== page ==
How artificial intelligence is shaping the future of society

From health care to the transportation industry, FOX Business’ Maria Bartiromo looks at how artificial intelligence (AI) is shaping the future of society.

In February the U.S. government launched an American AI initiative, which aims to stimulate AI development. The government’s investments in unclassified R&D for AI technologies is up 40 percent since 2015 and for the first time in history, President Trump’s fiscal year 2019 budget requests to designate AI and unmanned autonomous systems a priority.

However, some say the problem is that China spends much more on AI investment and financing. In 2017, AI spending hit $39.5 billion, with China accounting for 70 percent of the expenditures.

“AI is growing by leaps and bounds. We’re using it to help control drones in the air, as well as in the sea,” said retired four-star general Jack Keane. “In fact, I think their advancement is greater than ours.”

Palmer Luckey, the founder Anduril Industries, a defense technology company that builds autonomous drones and sensors for military applications, believes that ethics put the U.S. at a strategic disadvantage.

“We're not willing to play dirty, we're not willing to let machines decide what targets to kill and not kill entirely on their own with no human supervision,” he said. “Russia and China don't have a problem with any of those things.”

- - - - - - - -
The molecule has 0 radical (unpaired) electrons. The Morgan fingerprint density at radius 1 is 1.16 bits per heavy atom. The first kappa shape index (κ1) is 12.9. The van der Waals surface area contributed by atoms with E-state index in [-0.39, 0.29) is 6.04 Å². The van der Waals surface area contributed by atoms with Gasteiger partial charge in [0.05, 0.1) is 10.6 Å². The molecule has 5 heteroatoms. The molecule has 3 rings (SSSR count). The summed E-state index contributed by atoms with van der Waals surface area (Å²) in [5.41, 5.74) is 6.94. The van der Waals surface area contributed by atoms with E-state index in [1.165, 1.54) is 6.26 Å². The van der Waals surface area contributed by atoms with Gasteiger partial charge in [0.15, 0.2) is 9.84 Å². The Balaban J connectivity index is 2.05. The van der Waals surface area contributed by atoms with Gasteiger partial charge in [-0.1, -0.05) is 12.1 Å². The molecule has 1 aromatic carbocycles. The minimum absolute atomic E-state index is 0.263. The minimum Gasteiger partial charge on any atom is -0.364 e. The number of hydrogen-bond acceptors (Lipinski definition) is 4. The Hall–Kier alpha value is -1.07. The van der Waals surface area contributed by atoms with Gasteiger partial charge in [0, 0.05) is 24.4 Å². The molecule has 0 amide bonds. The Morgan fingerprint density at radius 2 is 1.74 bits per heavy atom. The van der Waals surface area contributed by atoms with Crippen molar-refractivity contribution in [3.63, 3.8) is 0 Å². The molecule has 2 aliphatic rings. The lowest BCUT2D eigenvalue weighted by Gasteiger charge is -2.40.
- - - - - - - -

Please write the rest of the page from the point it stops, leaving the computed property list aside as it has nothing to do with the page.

AI is also changing society in other ways, like transforming the health care industry. The AI health care market is expected to grow from $2.1 billion to $36.1 billion in 2025.

IBM CEO Ginni Rometti said it can be used to potentially save people’s lives. The company uses AI computer “Watson” to build knowledge on diseases from Parkinson’s to cancer. IBM has been a big investor in health care, which is an industry in dire need of AI, she said.

“We've been working away on Watson for health, and in particular, we worked on oncology … we're now at 300 hospitals in over a 125,000 patients around the world where AI has helped the doctor identify the diagnosis and the appropriate treatment,” she said. “We are now at Mayo Clinic, as an example, trained for clinical trial matching for breast cancer. Almost every patient goes through to see if there's a clinical trial, which is an example. So these are things that you didn't realize before how either infrequently they were done or not done with precision.”

However, with the rise of AI also comes the fall of other types of jobs. According to a report by Oxford Economics, by 2030 robots will displace 20 million jobs.


Former Google China president Kai-Fu Lee, said within the next 15 years, 40 percent of jobs, especially those that are routine and rely on data, including mortgage brokers, radiologist, and eventually truckers, will be replaced.

“Routine white-collar jobs like customer service, telemarketing, loan officers and tellers and jobs like that will be the first to be challenged,” he said. “Then repetitive blue-collar jobs like dishwasher, assembly line workers, and a little bit later, drivers, also will be challenged.”